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Actinic Keratosis

A thick, scaly patch of skin that may become cancer. It usually forms on areas exposed to the sun, such as the face, scalp, back of the hands, or chest. It is most common in people with fair skin.

PubMed Health Glossary
(Source: NIH - National Cancer Institute)

About Actinic Keratosis

Actinic keratosis is a skin condition that is not cancer, but sometimes changes into squamous cell carcinoma. It usually occurs in areas that have been exposed to the sun, such as the face, the back of the hands, and the lower lip. It looks like rough, red, pink, or brown scaly patches on the skin that may be flat or raised, or the lower lip cracks and peels and is not helped by lip balm or petroleum jelly....Read more about Actinic Keratosis

What works? Research summarized

Evidence reviews

Ingenol Mebutate (Picato): Topical Treatment of Non-hyperkeratotic, Non-hypertrophic Actinic Keratosis in Adults [Internet]

The objective of this systematic review is to examine the beneficial and harmful effects of ingenol mebutate once daily for the topical treatment of non-hyperkeratotic, non-hypertrophic actinic keratosis (AK) for the face and scalp (0.015% gel, three-day treatment) and for the trunk and extremities (0.05% gel, two-day treatment) in adult patients.

Interventions for actinic keratoses

Actinic keratoses are a skin disease caused by long‐term sun exposure. Damaged skin shows small, red, rough, scaly, flat spots called actinic keratoses or lesions, which feel like patches of dry skin. Symptoms such as bleeding and pain can be associated with actinic keratoses. Moreover, actinic keratoses have the potential to develop into skin cancer if left untreated. The reasons for treatment may include cosmetic appearance, relief of symptoms, or prevention of skin cancer. Treatment can be directed either at individual lesions or to larger areas of the skin where several visible and less visible lesions occur (field‐directed treatment).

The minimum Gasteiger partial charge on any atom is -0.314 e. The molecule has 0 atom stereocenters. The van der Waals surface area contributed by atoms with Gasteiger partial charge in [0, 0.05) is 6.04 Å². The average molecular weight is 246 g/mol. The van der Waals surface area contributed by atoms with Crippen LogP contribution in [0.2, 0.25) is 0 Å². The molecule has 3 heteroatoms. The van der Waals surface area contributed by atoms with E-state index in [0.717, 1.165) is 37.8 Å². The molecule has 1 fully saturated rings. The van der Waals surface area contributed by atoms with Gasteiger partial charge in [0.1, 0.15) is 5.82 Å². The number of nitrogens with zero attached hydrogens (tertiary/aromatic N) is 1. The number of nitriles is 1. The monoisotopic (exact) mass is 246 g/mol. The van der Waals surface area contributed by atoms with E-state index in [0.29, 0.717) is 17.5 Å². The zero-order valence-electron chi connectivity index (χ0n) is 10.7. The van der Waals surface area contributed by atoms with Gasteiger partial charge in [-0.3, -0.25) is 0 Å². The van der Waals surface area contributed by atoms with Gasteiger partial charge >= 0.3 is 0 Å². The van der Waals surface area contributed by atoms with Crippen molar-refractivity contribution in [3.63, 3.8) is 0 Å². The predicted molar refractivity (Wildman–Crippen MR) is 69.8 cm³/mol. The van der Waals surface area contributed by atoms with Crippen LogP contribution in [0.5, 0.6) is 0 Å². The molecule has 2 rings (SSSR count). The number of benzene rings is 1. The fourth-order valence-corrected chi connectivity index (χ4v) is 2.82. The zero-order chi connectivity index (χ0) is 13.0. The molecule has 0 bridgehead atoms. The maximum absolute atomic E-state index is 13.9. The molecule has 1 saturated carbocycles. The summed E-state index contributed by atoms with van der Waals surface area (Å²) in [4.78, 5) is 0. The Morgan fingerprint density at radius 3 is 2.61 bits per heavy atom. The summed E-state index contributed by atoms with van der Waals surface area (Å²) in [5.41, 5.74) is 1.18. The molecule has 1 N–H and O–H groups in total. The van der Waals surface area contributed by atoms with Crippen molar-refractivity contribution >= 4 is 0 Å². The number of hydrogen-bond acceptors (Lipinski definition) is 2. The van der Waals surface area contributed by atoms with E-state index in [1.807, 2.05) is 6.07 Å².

Comparison of topical 5-fluorouracil formulations in actinic keratosis treatment

The authors concluded that there was inadequate information to formulate a decision on the comparative efficacy of 0.5% and 5% 5-fluorouracil in patients with multiple actinic keratoses of the face and scalp. The synthesis suffered from significant limitations that provided a substantial threat to the overall reliability of the review.

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Summaries for consumers

Ingenol mebutate (Picato) for actinic keratosis: Overview

Ingenol mebutate (trade name: Picato) gel has been approved in Germany since November 2012 for the treatment of certain types of actinic keratosis.

Interventions for actinic keratoses

Actinic keratoses are a skin disease caused by long‐term sun exposure. Damaged skin shows small, red, rough, scaly, flat spots called actinic keratoses or lesions, which feel like patches of dry skin. Symptoms such as bleeding and pain can be associated with actinic keratoses. Moreover, actinic keratoses have the potential to develop into skin cancer if left untreated. The reasons for treatment may include cosmetic appearance, relief of symptoms, or prevention of skin cancer. Treatment can be directed either at individual lesions or to larger areas of the skin where several visible and less visible lesions occur (field‐directed treatment).

Skin Cancer Treatment (PDQ®): Patient Version

Expert-reviewed information summary about the treatment of skin cancer.

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Terms to know

Nonmelanoma Skin Cancer
Skin cancer that forms in the lower part of the epidermis (the outer layer of the skin) or in squamous cells, but not in melanocytes (skin cells that make pigment).
Skin
The outer covering of the body that protects it from the environment.
Squamous Cell Carcinoma
Cancer that begins in squamous cells. Squamous cells are thin, flat cells that look like fish scales, and are found in the tissue that forms the surface of the skin, the lining of the hollow organs of the body, and the lining of the respiratory and digestive tracts.
Squamous Cells
Flat cell that looks like a fish scale under a microscope. These cells cover inside and outside surfaces of the body. They are found in the tissues that form the surface of the skin, the lining of the hollow organs of the body (such as the bladder, kidney, and uterus), and the passages of the respiratory and digestive tracts.

More about Actinic Keratosis

Photo of an adult

Also called: Atrophic keratosis, Hyperplastic keratosis, Senile hyperkeratosis, Senile keratoma, Solar keratosis, Senile keratosis, AK, SK

Other terms to know: See all 4
Nonmelanoma Skin Cancer, Skin, Squamous Cell Carcinoma

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